The research program for the Rochester WAO Center of Excellence includes 4 broad areas: 1. prevention of atopic diseases and asthma, 2. basic and clinical laboratory studies, 3. clinical trials, and 4. innovations in health care delivery. 

  • Dr. Järvinen-Seppo’s research interests focus on development of the infant microbiome and immune system, and how that relates to development of allergic diseases such as food allergies and atopic eczema. In particular, the research program is assessing the development of infant immune system in populations at different risk for allergic diseases such as the Old Order Mennonite community of Western New York and atopic families in Rochester. Her research laboratory is developing assays to measure the development of mucosal and systemic immunity and to characterize immunomodulatory factors in breast milk and the mechanisms how breast milk can impact the gut microbiome and immune cells. She is director of the Rochester FARE Center (Food Allergy Research and Education Center) and of the food allergy clinical trials program.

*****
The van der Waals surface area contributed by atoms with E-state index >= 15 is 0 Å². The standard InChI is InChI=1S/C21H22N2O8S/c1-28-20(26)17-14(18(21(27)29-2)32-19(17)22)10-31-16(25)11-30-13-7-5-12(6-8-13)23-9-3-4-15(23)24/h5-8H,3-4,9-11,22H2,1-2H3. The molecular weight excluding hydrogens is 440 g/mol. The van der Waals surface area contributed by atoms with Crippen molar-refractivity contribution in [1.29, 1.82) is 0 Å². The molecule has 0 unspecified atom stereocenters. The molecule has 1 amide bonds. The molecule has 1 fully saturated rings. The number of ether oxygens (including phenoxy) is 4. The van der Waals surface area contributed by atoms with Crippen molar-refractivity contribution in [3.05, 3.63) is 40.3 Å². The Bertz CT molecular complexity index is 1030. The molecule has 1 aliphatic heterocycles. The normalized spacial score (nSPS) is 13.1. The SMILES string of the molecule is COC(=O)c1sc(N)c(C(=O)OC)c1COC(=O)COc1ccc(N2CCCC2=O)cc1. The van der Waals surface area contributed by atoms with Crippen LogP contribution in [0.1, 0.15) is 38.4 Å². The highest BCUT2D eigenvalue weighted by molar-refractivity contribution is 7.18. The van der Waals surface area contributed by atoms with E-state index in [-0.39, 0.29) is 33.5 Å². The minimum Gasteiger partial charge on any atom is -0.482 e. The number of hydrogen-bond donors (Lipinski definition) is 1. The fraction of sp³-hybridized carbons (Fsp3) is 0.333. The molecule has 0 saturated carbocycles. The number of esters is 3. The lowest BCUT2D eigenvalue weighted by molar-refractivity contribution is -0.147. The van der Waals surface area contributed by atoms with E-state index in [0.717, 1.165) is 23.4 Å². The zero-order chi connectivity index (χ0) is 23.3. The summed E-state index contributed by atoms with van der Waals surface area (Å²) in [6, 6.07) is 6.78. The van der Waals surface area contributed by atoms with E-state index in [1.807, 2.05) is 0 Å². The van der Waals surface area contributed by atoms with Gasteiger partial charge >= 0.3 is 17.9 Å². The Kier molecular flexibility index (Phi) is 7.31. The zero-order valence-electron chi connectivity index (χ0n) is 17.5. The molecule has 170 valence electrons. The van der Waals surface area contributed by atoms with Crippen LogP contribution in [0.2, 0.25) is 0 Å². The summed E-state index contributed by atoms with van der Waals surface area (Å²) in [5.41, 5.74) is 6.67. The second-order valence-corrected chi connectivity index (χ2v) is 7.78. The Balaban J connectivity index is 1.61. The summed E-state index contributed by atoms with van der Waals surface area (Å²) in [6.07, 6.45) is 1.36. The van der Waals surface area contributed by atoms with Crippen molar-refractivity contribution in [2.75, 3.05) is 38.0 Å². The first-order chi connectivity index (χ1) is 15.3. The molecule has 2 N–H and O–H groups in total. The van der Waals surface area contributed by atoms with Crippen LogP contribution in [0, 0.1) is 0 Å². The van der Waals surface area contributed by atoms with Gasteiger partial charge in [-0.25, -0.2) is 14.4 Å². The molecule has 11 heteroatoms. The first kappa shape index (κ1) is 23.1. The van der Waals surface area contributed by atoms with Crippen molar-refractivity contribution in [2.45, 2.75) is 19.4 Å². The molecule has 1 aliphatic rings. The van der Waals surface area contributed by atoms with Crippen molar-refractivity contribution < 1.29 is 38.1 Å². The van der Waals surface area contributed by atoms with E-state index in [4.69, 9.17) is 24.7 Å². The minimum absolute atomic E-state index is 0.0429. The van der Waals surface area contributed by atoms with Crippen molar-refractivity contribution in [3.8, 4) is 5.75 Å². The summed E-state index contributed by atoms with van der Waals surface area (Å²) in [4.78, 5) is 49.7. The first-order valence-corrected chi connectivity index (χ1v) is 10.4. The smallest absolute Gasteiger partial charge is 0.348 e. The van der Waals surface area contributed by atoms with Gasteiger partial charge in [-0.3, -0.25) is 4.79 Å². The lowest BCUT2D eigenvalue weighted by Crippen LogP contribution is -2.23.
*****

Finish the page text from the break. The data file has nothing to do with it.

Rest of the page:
• Dr. Lisa Beck is an internationally recognized expert in atopic dermatitis. Her laboratory research is on the epithelial tight junction defects at the molecular level in atopic dermatitis, and she lead a clinical trials program on the use of biologics for atopic dermatitis or chronic urticaria and was the lead author for the first trial of dupilumab for treatment of atopic dermatitis. She has been Co-Investigator of the NIH/NIAID-funded Atopic Dermatitis Research Network (ADRN) since 2004, which has amassed the largest registry of deeply phenotyped Atopic Dermatitis subjects in the world.
  • Dr. Litonjua is investigating factors that increase or decrease the risk of developing asthma, wheezing, and allergic disorders in childhood. He co-led a clinical trial of vitamin D supplementation in pregnancy to prevent asthma in the offspring. 
  • Dr. Georas is studying how the lung’s immune system responds to inhaled particles, allergens and viruses, and how this process breaks down in asthma leading to deleterious immune responses that cause allergic airway inflammation. His laboratory uses both animal models and human respiratory epithelial cultures to determine the pathways involved in barrier function and activation of innate and adaptive immunity. He is chairing steering committee for the NIH Precision Interventions for Severe and/or Exacerbation Prone Asthma (PrecISE) Network.